He doesn't have humanoid servants; he doesn't have slaves. He has little magic helpers. This makes him more palatable, strips out the idea of him being outnumbered (because by the time you read "Akuma", which is book 3 chapter 1, you start getting veeeeerrry twitchy about humanoid robots and cars, so seeing him surrounded by humanoid robots would evoke an eye-rolling), and distinguishes in the mental eye between his helpers and the bad robots.

(Also, the little wizened old oriental man with an unspeakably good gift for dealing with the enemy? Very WWZ. Also I think it does not quite manage to be entirely clear of the Ninja Sensei stereotype. Just saying. Mind, WWZ did not clear that hurdle either.)

((Also: Archos? I am fairly sure not all babies are pink, and that not all progress stems from the ones that are. Maybe "flushed". You could have gone with flushed. A brilliant robot soon to be overmind that is comfortable discussing all of humanity could maybe sound a bit less like a newscaster on one of those alien invasion movies where all the tactical maps show nothing is happening north of the 49th parallel.))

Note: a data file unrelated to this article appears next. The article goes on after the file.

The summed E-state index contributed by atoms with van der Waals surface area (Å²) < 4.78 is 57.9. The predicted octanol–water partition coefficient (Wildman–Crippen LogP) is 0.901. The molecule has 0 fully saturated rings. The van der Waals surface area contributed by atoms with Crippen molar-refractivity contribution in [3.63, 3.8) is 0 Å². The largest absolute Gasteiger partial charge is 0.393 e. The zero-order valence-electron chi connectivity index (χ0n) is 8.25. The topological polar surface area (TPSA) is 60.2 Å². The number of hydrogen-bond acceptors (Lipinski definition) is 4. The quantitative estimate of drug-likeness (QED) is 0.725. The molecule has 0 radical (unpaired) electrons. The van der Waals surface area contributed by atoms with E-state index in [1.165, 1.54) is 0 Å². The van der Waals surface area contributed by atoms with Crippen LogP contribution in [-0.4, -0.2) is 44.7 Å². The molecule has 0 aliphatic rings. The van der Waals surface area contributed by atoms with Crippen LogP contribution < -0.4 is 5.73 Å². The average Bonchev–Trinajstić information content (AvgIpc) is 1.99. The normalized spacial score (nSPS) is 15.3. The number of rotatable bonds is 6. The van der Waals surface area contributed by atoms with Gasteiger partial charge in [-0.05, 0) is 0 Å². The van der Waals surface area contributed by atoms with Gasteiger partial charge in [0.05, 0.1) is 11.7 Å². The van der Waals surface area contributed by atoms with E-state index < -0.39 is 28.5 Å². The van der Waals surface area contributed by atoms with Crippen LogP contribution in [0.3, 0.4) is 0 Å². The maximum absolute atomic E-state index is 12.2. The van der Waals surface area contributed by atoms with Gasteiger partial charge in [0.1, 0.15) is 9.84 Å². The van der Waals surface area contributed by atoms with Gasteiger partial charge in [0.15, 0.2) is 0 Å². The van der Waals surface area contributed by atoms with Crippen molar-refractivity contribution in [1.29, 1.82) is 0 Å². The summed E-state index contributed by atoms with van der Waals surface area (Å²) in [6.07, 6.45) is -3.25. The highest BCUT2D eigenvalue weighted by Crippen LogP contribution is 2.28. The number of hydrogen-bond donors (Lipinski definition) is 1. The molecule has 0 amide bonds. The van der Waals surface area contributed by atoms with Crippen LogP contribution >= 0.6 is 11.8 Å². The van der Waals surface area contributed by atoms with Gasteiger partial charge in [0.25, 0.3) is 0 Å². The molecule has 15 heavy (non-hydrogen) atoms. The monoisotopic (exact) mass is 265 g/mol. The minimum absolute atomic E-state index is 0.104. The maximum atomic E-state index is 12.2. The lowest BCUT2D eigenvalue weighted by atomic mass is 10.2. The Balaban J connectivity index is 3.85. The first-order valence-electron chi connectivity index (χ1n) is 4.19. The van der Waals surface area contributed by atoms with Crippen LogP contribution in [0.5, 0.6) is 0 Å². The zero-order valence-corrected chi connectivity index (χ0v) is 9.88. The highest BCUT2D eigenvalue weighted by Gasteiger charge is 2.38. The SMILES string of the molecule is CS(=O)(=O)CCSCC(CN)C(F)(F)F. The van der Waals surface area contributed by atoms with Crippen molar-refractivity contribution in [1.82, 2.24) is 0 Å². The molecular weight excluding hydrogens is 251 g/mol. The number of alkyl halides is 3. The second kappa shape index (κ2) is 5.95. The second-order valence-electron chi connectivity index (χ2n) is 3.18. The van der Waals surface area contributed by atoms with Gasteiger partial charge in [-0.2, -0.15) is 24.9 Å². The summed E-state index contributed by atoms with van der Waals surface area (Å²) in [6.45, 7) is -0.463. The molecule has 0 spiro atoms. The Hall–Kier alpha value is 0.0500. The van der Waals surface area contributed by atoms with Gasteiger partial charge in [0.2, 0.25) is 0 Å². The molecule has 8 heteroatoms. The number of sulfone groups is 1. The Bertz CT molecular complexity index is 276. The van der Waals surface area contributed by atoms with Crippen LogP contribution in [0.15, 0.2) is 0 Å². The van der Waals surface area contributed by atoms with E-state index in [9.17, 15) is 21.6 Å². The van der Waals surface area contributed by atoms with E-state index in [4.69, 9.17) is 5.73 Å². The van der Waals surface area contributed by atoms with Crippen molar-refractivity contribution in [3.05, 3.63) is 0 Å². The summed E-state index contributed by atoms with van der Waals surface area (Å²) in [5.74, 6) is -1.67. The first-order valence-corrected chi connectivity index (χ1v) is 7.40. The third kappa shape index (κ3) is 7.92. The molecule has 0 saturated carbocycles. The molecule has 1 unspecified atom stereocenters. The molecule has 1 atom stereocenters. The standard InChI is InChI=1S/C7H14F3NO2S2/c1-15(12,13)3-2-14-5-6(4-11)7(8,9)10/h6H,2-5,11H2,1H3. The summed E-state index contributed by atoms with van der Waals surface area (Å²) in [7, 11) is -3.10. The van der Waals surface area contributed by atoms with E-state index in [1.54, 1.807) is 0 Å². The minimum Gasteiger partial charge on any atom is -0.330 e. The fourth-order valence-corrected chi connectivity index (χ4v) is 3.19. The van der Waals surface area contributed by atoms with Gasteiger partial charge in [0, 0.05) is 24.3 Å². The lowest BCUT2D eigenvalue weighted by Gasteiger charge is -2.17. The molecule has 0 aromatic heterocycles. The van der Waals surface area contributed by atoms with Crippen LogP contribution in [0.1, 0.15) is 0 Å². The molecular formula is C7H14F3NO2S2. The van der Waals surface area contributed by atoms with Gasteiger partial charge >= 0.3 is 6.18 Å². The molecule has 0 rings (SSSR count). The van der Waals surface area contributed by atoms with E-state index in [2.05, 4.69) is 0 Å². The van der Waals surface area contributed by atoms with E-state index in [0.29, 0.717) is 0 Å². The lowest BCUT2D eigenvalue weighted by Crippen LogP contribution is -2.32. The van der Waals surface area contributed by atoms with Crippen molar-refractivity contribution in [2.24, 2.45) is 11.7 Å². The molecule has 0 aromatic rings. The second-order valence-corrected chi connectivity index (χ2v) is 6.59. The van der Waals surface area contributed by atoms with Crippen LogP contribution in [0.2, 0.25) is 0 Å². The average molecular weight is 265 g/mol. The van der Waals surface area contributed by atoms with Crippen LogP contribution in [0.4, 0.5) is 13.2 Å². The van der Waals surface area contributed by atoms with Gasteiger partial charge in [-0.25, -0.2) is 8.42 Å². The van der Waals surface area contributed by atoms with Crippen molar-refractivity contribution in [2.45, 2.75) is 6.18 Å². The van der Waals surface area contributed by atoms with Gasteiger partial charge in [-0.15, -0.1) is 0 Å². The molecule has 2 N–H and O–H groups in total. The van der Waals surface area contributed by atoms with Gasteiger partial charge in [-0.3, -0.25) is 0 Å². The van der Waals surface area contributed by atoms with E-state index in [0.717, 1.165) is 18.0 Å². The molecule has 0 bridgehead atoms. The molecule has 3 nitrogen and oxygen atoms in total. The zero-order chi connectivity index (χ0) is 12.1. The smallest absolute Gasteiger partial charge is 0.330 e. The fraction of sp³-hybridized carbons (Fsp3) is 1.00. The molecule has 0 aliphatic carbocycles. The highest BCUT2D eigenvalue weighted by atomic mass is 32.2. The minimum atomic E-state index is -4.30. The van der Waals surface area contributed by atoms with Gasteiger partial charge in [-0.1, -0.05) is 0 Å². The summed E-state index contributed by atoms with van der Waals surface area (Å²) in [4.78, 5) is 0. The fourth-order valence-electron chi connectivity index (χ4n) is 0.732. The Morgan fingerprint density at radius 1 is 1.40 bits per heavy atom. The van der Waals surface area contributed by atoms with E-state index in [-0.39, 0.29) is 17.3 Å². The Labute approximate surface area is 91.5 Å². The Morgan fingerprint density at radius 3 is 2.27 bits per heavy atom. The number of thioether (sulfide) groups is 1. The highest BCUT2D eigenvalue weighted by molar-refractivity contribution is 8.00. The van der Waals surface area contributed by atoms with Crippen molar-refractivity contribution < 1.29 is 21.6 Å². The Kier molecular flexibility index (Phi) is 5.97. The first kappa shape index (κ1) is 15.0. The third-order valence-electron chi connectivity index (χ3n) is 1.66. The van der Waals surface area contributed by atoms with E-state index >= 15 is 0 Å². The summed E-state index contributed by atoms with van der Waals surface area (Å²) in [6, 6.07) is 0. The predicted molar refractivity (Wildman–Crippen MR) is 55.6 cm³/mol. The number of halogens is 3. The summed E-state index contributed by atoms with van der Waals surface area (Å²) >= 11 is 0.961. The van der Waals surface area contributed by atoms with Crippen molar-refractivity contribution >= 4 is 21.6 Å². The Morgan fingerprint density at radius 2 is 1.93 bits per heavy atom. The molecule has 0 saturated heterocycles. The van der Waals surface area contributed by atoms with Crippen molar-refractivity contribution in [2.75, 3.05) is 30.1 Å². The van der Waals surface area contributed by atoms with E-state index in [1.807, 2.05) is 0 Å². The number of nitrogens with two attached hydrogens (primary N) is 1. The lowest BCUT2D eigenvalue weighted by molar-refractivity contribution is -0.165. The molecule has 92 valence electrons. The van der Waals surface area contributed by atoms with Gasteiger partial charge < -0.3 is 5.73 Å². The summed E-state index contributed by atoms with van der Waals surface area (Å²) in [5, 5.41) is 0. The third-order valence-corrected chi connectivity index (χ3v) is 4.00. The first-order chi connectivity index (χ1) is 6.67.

Right, so, [bc:World War Z: An Oral History of the Zombie War|8908|World War Z An Oral History of the Zombie War|Max Brooks|http://d.gr-assets.com/books/1320398267s/8908.jpg|817] Compare and contrast.

Most significant difference from World War Z; the robots are already here. Everywhere. It makes the sudden ?blitzkreig? strike more plausible and more disorienting;

Second most significant difference; you can have a lot more messages from the dead. And so far I've only found one. I know that at least one of the characters being followed survives to the end (being the narrator of the frame story, and all), and I have distinctly strong suspicions about both the Osage cop and Mr. Nomura--